In Texas, there is only one sport that seems to matter, football. And if you’re an athletically gifted male in a Texas high school, I imagine you will play football, whether you enjoy the game or not. At least that is the impression Friday Night Lights leaves.
Right from the start, the film makes it clear that high school football in the small town of Odessa, Texas is bigger than life. Heroic images of young men making their way to the field for the first day of practice fill the screen. The sounds are of talk show callers rattling on about all things Panthers football. Some might think it’s a bit over the top except this is a film based on H.G. Bissinger’s non-fiction book about the 1988 Permian High School football team.
While the music and cinematography of play on the field tend to glamorize the game, coach Gary Gaines (Billy Bob Thornton) subtlety makes his way through a minefield of rabid fans who control the fate of his career. Thornton does not play coach Gaines like Al Pacino does in Any Given Sunday – over the top and then some. Instead, we get glimpses of coach Gaines as one who is just as in awe as we the viewers are of the overly passionate adults who live and die by the play of their local high school football team. He can be as intense as any coach on the field, sometimes caving into the pressures he can’t help but feel as every moment of the fall season is filled with expectations of winning the state football championship.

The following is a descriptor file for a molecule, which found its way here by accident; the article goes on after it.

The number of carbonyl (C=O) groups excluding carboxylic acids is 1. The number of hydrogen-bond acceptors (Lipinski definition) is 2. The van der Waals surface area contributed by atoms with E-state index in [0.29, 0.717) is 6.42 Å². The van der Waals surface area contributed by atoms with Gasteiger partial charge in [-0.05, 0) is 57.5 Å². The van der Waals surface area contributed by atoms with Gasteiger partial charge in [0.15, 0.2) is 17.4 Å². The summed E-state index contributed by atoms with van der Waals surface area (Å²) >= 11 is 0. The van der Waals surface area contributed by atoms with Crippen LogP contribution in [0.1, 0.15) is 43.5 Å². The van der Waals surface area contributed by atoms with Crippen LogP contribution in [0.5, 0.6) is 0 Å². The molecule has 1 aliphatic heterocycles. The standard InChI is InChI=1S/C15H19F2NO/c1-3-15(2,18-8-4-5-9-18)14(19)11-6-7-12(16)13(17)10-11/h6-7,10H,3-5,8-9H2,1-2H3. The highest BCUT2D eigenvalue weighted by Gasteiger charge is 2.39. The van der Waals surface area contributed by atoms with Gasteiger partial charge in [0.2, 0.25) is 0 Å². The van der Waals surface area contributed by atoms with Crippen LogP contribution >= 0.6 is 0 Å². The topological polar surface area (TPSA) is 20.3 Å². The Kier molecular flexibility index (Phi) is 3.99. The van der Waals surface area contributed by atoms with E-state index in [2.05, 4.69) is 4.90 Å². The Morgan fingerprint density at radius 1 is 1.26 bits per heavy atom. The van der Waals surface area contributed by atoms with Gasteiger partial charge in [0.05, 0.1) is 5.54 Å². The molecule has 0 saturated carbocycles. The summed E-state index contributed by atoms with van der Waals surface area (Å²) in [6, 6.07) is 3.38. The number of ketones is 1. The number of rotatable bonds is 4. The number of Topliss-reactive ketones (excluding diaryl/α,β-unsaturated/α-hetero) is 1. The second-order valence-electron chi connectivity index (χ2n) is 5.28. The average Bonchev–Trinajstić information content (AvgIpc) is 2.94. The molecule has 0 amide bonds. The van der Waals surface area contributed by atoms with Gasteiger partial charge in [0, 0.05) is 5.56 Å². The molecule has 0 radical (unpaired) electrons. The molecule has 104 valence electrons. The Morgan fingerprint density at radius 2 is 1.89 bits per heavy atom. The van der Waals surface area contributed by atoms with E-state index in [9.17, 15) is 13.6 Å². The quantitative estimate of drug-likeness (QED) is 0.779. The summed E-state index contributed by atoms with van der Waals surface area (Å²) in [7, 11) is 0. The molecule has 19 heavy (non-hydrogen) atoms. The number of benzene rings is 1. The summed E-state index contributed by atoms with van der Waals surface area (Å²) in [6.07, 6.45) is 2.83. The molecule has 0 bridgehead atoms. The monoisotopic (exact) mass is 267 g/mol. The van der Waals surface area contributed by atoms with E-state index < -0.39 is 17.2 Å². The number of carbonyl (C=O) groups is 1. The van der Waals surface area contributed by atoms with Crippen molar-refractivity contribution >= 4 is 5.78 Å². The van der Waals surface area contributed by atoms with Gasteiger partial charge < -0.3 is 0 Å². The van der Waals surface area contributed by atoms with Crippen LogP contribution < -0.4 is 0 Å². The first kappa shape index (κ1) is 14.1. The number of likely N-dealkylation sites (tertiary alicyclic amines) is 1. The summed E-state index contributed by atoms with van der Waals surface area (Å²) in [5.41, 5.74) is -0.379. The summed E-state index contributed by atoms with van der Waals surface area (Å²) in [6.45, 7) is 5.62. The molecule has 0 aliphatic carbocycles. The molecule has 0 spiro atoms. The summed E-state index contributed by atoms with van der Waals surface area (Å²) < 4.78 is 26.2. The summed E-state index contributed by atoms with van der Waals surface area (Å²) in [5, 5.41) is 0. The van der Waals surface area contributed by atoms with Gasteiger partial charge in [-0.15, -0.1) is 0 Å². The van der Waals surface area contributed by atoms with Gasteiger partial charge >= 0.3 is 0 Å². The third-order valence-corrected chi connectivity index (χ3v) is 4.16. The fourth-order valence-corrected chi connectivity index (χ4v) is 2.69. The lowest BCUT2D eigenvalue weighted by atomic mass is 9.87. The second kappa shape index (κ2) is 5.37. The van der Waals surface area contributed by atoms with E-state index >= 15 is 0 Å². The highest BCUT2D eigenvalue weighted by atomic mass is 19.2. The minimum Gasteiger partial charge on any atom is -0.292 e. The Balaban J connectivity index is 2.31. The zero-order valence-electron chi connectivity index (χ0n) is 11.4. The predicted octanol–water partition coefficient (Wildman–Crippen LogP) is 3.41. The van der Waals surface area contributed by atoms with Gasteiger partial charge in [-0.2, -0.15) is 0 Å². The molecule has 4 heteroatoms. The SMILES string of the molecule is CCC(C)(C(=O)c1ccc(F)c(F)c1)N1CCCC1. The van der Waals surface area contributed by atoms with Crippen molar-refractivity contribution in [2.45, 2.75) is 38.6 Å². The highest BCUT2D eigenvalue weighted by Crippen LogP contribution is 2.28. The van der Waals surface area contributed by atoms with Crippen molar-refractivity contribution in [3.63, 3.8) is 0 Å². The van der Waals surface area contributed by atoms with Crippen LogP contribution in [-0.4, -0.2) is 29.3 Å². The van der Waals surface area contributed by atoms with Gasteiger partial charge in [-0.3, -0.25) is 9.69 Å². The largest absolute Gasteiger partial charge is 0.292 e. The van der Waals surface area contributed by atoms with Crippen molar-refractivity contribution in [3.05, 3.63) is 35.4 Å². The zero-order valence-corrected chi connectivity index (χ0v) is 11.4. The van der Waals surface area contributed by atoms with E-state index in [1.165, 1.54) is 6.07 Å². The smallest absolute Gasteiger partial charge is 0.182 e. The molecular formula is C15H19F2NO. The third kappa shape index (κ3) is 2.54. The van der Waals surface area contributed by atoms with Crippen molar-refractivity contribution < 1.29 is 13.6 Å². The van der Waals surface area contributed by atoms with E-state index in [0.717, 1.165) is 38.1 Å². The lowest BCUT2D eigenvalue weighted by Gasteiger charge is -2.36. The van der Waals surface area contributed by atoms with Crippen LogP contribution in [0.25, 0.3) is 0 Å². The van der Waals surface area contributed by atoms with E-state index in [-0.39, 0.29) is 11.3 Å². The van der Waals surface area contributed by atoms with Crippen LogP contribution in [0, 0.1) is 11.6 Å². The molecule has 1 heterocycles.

The parents or guardians of the players we get to spend any time with are dysfunctional. A father who lives in the past through his son and leads to constant abuse as a result. A mother in poverty who is incapable of caring for her son. All her hopes are in the son getting a scholarship to college. An uncle who plays the role of part guardian, part Don King to his nephew, the superstar of the team. And while we see dysfunction abounding in these relationships in addition to the misplaced heightened importance of football across the town, the film never gets quite close enough to any of the people. It’s almost as if the director, Peter Berg, is satisfied with giving us a glimpse at the personal. His focus seems to be more on capturing the feeling of being wrapped up in this alternate world where a loss by the local high school football team means people post “for sale” signs in front of the coach’s home. And Berg does an excellent job of that. The music, the cinematography and overall tone of the film never let you forget just how insanely important every moment, big or small, is in the high stakes game of Texas high school football. It would have been even better if we got to know some of these characters a bit more. The dialogue is sparse throughout the film, minus typical locker room speeches. It grows even sparser in the second half, where it seems we’re watching a music video as much as a movie about real people.
Friday Night Lights fails at telling a complete story with characters we can connect with at a deeper level but succeeds in capturing the insanity that can be sports. In that way it’s a rare sports movie. A pleasant surprise.